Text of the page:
I was fortunate enough to be able to go to my friend’s wedding in Indianapolis in October. My three-year-old son called it “India with Apples.” This is a friend that I’ve known since I was in first grade, and my parents and his parents are good friends. We were at the Friday night celebration and enjoying ourselves and decided to walk back to our hotel. We made it to the revolving door to the hotel when we met what I thought was a nice man who said hello. I also said hello. I was in the revolving door with my father. He then asked, “Are you a terrorist?”
My father wears a turban. He moved to the United States in 1978. He has been the Grand Marshall of the St. Patrick’s Day Parade in Yulan, New York, a small town near where he lives. He has been so instrumental in the growth of Orange County, New York that he has been the president of the Orange County Chamber of Commerce, Lion’s Club and Rotary Club. But, who cares? He could have moved here and just existed, and it wouldn’t have mattered.
I confronted this man in a way that I haven’t felt that was necessary since 15 years ago when I felt this type of hate after September 11th. I felt obnoxious when I tried to justify how American I am to him by telling him about having been born in Minneapolis and living in Texas. When he told me he was served in the military, I obligatorily said, “Thank you for your service.”
I have plenty of friends who have served in the military since I live in San Antonio. Both of my grandfathers served in the British military during World War II for the Allied Powers as Indians. Again, none of this should matter because there is no circumstance under which another human being should make a remark like that to a stranger when it will obviously make them uncomfortable.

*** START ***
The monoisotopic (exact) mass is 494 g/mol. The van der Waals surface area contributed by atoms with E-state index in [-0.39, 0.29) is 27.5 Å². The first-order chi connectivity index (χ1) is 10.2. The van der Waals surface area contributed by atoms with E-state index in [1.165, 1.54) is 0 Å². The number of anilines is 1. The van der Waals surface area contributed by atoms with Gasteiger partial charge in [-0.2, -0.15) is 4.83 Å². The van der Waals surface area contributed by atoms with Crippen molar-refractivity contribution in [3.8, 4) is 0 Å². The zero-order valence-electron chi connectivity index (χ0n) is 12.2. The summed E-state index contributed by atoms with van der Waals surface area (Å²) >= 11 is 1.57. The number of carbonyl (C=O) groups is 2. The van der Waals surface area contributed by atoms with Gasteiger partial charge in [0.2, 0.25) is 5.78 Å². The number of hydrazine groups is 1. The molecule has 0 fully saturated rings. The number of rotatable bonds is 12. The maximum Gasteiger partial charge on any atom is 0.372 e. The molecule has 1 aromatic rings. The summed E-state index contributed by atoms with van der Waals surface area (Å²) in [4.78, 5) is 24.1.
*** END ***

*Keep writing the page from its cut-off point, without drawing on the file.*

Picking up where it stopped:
Many of my parent’s friends jumped to my aid because they remember me as a teenager and felt that I needed help and felt that they/we were all being attacked by an innocuous statement in a revolving door into a hotel. My father, in particular, was stunned because he has spent his life trying to give me the best life that he could.
This man continued to believe that it was acceptable to ask “Are you a terrorist?” in spite of all of our dissension. Several people were videotaping it in the lobby of the JW Marriott; I believe because they were flabbergasted by the actions of this person … like I was, and I hope they come forward with their videos to educate others.
I am most worried that I never worried about this. I told this person, this other human being who thinks it’s OK to start a conversation with the question “Are you a terrorist?” that the thing that I was most worried about is that I have a three-year-old son that I have to teach about racism in our society and he did not seem to be bothered by this. I hope that his daughter, who is in the medical field, sees this and apologizes for her father’s hateful message. I hope that she teaches her children NOT to hate. I hope that she teaches her children respect. I hope her children don’t carry such vitriol that their initial response to a man with a turban is “terrorism” as a joke. This man stated that his intention was sarcasm, but I am a sarcastic person, and I have never thought to act this way.